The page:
In a significant observation, a Mumbai Session Court made it clear that an aggrieved wife can file domestic violence complaint against the relatives of the assailant who don’t share a household with her.
Additional Sessions Judge UM Padwad noted that the Protection of Women from Domestic Violence Act is not limited to reliefs only against those who reside with the survivor.
“Had that been so, it would have been very convenient to cause violence or any other trouble to the aggrieved person through the relatives not sharing the same household and yet remained out of the clutches of the DV Act,” the court observed.
ASJ Padwad was hearing an appeal challenging a Magistrate order where it was held that since the appellant’s brother-in-law never resided with the appellant in a shared household, he cannot be considered to be a respondent as defined by Section 2 (q) of DV Act.
“Such an observation of the learned Metropolitan Magistrate however, is wholly misplaced. It is for the simple reason that the proviso to Section 2 (q) of the DV Act makes it very clear that an aggrieved wife can also file a complaint against a relative of the husband,” clarified ASJ Padwad.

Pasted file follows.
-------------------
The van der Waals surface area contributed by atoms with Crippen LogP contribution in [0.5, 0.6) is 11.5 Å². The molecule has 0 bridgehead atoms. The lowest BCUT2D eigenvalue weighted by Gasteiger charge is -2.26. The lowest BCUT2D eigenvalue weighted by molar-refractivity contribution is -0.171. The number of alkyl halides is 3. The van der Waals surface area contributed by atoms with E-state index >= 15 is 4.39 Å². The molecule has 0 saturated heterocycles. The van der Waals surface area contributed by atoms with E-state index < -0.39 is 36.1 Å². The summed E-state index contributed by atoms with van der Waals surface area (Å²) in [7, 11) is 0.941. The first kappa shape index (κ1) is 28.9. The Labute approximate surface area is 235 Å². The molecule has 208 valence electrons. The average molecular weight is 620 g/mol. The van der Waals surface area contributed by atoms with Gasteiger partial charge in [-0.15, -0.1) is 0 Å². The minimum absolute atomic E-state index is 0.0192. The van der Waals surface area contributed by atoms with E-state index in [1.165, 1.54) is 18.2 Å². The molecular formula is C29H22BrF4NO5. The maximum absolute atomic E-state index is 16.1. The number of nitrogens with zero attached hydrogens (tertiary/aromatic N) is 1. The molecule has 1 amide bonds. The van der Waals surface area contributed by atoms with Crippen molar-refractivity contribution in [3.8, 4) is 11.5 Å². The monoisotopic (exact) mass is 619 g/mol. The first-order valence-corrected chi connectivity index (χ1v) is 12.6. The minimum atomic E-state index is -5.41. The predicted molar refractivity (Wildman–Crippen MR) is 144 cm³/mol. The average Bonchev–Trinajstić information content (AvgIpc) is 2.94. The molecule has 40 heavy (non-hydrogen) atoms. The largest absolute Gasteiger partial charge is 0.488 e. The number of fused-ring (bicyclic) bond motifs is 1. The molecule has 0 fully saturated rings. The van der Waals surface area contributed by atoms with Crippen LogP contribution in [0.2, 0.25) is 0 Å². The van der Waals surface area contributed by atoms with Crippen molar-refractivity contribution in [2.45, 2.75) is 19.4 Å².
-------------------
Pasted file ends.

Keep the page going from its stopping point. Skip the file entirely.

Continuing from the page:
He also noted that such an observation would render the law futile.
Holding that any relative of the husband if not sharing or shared the same household cannot be a respondent would amount to giving licence to those relatives to commit violence to the aggrieved person and thereby rendering the very Act meaningless, the Court added.
The bench went on to add, “In the present case, there were enough references to indicate that the brother-in-law was involved in the violence, the proceedings against him were determined to be tenable. Hence, the appropriate trial court was directed to continue proceedings against him.”